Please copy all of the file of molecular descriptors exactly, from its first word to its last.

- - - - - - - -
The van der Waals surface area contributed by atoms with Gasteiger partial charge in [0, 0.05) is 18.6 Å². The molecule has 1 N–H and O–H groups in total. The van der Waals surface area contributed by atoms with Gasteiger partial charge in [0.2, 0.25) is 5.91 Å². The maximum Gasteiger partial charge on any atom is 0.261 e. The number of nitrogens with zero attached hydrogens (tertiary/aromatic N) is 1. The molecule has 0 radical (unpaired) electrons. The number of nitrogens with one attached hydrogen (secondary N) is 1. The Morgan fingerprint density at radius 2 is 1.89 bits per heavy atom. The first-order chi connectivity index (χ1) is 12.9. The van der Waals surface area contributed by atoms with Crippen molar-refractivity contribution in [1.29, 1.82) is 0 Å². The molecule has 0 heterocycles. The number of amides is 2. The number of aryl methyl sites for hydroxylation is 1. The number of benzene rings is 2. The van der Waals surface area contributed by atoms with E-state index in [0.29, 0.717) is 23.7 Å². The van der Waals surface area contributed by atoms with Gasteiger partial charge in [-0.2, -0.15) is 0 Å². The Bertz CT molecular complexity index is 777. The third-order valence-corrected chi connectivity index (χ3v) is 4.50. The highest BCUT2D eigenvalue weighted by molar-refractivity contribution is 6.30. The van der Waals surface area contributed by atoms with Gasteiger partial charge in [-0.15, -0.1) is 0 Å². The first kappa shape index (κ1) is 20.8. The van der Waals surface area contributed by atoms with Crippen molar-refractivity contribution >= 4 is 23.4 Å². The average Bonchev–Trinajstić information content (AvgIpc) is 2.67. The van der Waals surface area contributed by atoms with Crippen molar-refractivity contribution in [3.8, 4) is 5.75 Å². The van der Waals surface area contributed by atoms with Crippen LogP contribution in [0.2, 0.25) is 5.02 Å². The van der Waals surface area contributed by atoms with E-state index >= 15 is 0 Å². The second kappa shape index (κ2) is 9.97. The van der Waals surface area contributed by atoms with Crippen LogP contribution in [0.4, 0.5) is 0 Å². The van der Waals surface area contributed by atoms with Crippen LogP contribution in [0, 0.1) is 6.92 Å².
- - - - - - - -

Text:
The van der Waals surface area contributed by atoms with Gasteiger partial charge in [0, 0.05) is 18.6 Å². The molecule has 1 N–H and O–H groups in total. The van der Waals surface area contributed by atoms with Gasteiger partial charge in [0.2, 0.25) is 5.91 Å². The maximum Gasteiger partial charge on any atom is 0.261 e. The number of nitrogens with zero attached hydrogens (tertiary/aromatic N) is 1. The molecule has 0 radical (unpaired) electrons. The number of nitrogens with one attached hydrogen (secondary N) is 1. The Morgan fingerprint density at radius 2 is 1.89 bits per heavy atom. The first-order chi connectivity index (χ1) is 12.9. The van der Waals surface area contributed by atoms with Crippen molar-refractivity contribution in [1.29, 1.82) is 0 Å². The molecule has 0 heterocycles. The number of amides is 2. The number of aryl methyl sites for hydroxylation is 1. The number of benzene rings is 2. The van der Waals surface area contributed by atoms with E-state index in [0.29, 0.717) is 23.7 Å². The van der Waals surface area contributed by atoms with Gasteiger partial charge in [-0.2, -0.15) is 0 Å². The Bertz CT molecular complexity index is 777. The third-order valence-corrected chi connectivity index (χ3v) is 4.50. The highest BCUT2D eigenvalue weighted by molar-refractivity contribution is 6.30. The van der Waals surface area contributed by atoms with Gasteiger partial charge in [-0.15, -0.1) is 0 Å². The first kappa shape index (κ1) is 20.8. The van der Waals surface area contributed by atoms with Crippen molar-refractivity contribution >= 4 is 23.4 Å². The average Bonchev–Trinajstić information content (AvgIpc) is 2.67. The van der Waals surface area contributed by atoms with Crippen molar-refractivity contribution in [3.8, 4) is 5.75 Å². The van der Waals surface area contributed by atoms with Crippen LogP contribution in [0.2, 0.25) is 5.02 Å². The van der Waals surface area contributed by atoms with E-state index >= 15 is 0 Å². The second kappa shape index (κ2) is 9.97. The van der Waals surface area contributed by atoms with Crippen LogP contribution in [0.4, 0.5) is 0 Å². The van der Waals surface area contributed by atoms with Crippen LogP contribution in [0, 0.1) is 6.92 Å².